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Leith Hill, Surrey


Leith Hill Tower

Leith Hill, the highest point in south east England at 293 meters, is a beautiful wooded hill a few miles south of Dorking in Surrey. The hill's first notable role in history was as a battlefield in the ninth century struggle between Saxons and Danes. In 851AD the Danes planned a full scale invasion, after raiding the country regularly for many years. The Danes invaded up the Thames and burnt Canterbury and then London. The next target was Winchester, but on their march towards Winchester they met the army of Ethelwulf, father of Alfred the Great. Ethelwulf, it seems, took up a position on the slopes of Leith Hill - an ancient mass grave found in 1882 seems to point to this area as the sight of battle (Stories of the Surrey Hills published by the Surrey Society). Ethelwulf was able to use position on high ground to win the huge battle that followed. This battle ended the Danes immediate prospects of conquering the whole of Britain.

In later history Leith Hill was to become a symbol of peace. As the Industrial Revolution gathered pace in the eighteenth and nineteenth centuries, there was a romantic reaction against the new society. Wordsworth and Coleridge started idealising nature at the end of the eighteenth century, and this theme was soon taken up by Keats in the early nineteenth century. Now that nature was considered beautiful, people started taking trips to places where nature could be enjoyed. Leith Hill was a popular picnic spot for nineteenth century tourists. A tower, or "Prospect House" had been built here in 1766, by Richard Hull. From then on visitors started to climb the hill to see the tower and use the "prospect glasses" which Richard Hull had provided. Leith Hill Tower was rebuilt in 1796, and restored in 1864.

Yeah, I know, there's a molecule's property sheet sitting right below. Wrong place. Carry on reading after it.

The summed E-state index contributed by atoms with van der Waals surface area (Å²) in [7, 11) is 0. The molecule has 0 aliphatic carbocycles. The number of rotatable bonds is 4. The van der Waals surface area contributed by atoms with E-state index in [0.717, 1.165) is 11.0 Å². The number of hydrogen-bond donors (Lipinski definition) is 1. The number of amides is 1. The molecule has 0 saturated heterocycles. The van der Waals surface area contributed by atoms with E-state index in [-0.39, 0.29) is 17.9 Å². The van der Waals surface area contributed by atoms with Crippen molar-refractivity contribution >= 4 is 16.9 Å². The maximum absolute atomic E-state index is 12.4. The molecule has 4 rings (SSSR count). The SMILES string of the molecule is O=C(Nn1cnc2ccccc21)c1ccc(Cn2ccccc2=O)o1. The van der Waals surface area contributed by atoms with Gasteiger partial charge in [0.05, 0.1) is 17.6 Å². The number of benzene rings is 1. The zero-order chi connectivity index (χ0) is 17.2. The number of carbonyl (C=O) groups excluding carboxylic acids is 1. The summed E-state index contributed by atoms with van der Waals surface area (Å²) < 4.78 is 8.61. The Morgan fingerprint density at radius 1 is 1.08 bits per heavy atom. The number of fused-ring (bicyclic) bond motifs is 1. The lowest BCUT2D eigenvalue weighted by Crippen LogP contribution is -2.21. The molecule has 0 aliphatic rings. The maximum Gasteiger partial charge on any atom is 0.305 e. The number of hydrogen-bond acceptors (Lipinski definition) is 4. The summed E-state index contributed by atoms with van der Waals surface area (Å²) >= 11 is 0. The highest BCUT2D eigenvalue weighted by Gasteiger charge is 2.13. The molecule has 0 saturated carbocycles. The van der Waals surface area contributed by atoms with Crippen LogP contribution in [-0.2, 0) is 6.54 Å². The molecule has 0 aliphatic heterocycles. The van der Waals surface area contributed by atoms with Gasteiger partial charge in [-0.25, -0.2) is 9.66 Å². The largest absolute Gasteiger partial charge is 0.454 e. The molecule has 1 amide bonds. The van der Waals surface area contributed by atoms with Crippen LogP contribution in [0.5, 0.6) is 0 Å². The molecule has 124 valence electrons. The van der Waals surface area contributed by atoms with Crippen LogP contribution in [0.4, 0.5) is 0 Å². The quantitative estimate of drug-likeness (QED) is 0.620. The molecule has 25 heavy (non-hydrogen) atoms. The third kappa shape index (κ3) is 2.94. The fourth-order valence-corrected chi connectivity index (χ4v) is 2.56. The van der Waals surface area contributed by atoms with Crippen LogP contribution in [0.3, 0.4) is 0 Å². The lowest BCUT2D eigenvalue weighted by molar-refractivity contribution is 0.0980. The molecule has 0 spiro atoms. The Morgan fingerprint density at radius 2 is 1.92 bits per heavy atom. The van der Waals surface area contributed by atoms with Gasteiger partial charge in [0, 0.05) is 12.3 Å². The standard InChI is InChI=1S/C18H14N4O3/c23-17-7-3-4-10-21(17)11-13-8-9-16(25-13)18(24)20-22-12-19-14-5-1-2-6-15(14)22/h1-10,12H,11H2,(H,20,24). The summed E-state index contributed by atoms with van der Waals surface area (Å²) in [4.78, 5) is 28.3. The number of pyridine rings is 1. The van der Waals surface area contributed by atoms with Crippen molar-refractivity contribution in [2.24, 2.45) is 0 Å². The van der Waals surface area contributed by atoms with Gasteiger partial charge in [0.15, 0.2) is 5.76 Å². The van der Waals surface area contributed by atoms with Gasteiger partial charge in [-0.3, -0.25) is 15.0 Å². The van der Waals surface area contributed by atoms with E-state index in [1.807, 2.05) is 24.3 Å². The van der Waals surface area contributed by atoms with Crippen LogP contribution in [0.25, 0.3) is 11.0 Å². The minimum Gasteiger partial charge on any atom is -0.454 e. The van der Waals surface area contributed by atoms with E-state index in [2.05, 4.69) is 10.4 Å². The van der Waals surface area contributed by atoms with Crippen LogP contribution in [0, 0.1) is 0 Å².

In 1835 the poet Alfred Tennyson visited. Walking among the trees of Leith Hill he wrote The Sleeping Beauty and began The Black Bird and Sir Galahad. Sir Galahad, like Tennyson, climbs a hill in search of something:


I leave the plain I climb the height;

No branchy thicket shelter yields;

But blessed forms in whistling storms

Fly o'er waste fens, and windy fields



Leith Hill Tower and Leith Hill have been the property of the National Trust since 1923.



Opening Times: The woodland and hilltop are generally open all year.

Opening hours for the tower can be complex. Please use contact details below. The tower may be closed in bad weather.



Directions: From Dorking take the A24 south towards Beare Green. At Beare Green turn onto the A29, and then take the second right towards Coldharbour. At Coldharbour turn left, and park in one of the National Trust car parks at the base of the hill. Click here for an interactive map centred on Leith Hill Tower.

Access: Paths up the hill are steep and rough, and the tower has many steps.


telephone: 01306 712711


web site:





©2007 InfoBritain (updated 01/13)